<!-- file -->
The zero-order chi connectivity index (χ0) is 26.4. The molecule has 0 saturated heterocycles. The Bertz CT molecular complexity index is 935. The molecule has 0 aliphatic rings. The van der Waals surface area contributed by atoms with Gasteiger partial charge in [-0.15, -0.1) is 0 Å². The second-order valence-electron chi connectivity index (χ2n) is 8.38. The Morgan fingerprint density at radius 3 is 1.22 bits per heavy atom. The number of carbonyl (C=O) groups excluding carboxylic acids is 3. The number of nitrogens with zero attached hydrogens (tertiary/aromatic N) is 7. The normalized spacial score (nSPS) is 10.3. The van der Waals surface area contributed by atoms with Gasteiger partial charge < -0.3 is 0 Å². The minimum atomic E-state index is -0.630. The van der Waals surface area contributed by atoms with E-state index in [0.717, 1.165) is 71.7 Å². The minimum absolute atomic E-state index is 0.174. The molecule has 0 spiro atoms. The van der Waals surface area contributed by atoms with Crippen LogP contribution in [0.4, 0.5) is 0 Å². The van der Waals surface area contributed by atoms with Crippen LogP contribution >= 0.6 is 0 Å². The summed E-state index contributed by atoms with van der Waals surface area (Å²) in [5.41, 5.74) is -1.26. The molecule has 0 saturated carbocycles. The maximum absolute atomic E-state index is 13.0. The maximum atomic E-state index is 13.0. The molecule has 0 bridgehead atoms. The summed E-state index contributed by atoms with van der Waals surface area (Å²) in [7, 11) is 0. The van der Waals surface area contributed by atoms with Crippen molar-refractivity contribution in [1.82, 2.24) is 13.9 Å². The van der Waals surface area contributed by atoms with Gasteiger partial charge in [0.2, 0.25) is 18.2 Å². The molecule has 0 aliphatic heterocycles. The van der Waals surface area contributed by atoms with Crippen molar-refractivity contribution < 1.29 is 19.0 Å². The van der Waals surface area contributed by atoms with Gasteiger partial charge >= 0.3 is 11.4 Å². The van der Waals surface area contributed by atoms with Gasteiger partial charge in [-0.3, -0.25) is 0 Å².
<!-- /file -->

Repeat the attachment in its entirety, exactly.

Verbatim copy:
The zero-order chi connectivity index (χ0) is 26.4. The molecule has 0 saturated heterocycles. The Bertz CT molecular complexity index is 935. The molecule has 0 aliphatic rings. The van der Waals surface area contributed by atoms with Gasteiger partial charge in [-0.15, -0.1) is 0 Å². The second-order valence-electron chi connectivity index (χ2n) is 8.38. The Morgan fingerprint density at radius 3 is 1.22 bits per heavy atom. The number of carbonyl (C=O) groups excluding carboxylic acids is 3. The number of nitrogens with zero attached hydrogens (tertiary/aromatic N) is 7. The normalized spacial score (nSPS) is 10.3. The van der Waals surface area contributed by atoms with Gasteiger partial charge < -0.3 is 0 Å². The minimum atomic E-state index is -0.630. The van der Waals surface area contributed by atoms with E-state index in [0.717, 1.165) is 71.7 Å². The minimum absolute atomic E-state index is 0.174. The molecule has 0 spiro atoms. The van der Waals surface area contributed by atoms with Crippen LogP contribution in [0.4, 0.5) is 0 Å². The van der Waals surface area contributed by atoms with Crippen LogP contribution >= 0.6 is 0 Å². The summed E-state index contributed by atoms with van der Waals surface area (Å²) in [5.41, 5.74) is -1.26. The molecule has 0 saturated carbocycles. The maximum absolute atomic E-state index is 13.0. The maximum atomic E-state index is 13.0. The molecule has 0 bridgehead atoms. The summed E-state index contributed by atoms with van der Waals surface area (Å²) in [7, 11) is 0. The van der Waals surface area contributed by atoms with Crippen molar-refractivity contribution in [1.82, 2.24) is 13.9 Å². The van der Waals surface area contributed by atoms with Gasteiger partial charge in [0.2, 0.25) is 18.2 Å². The molecule has 0 aliphatic heterocycles. The van der Waals surface area contributed by atoms with Crippen molar-refractivity contribution < 1.29 is 19.0 Å². The van der Waals surface area contributed by atoms with Gasteiger partial charge >= 0.3 is 11.4 Å². The van der Waals surface area contributed by atoms with Gasteiger partial charge in [-0.3, -0.25) is 0 Å².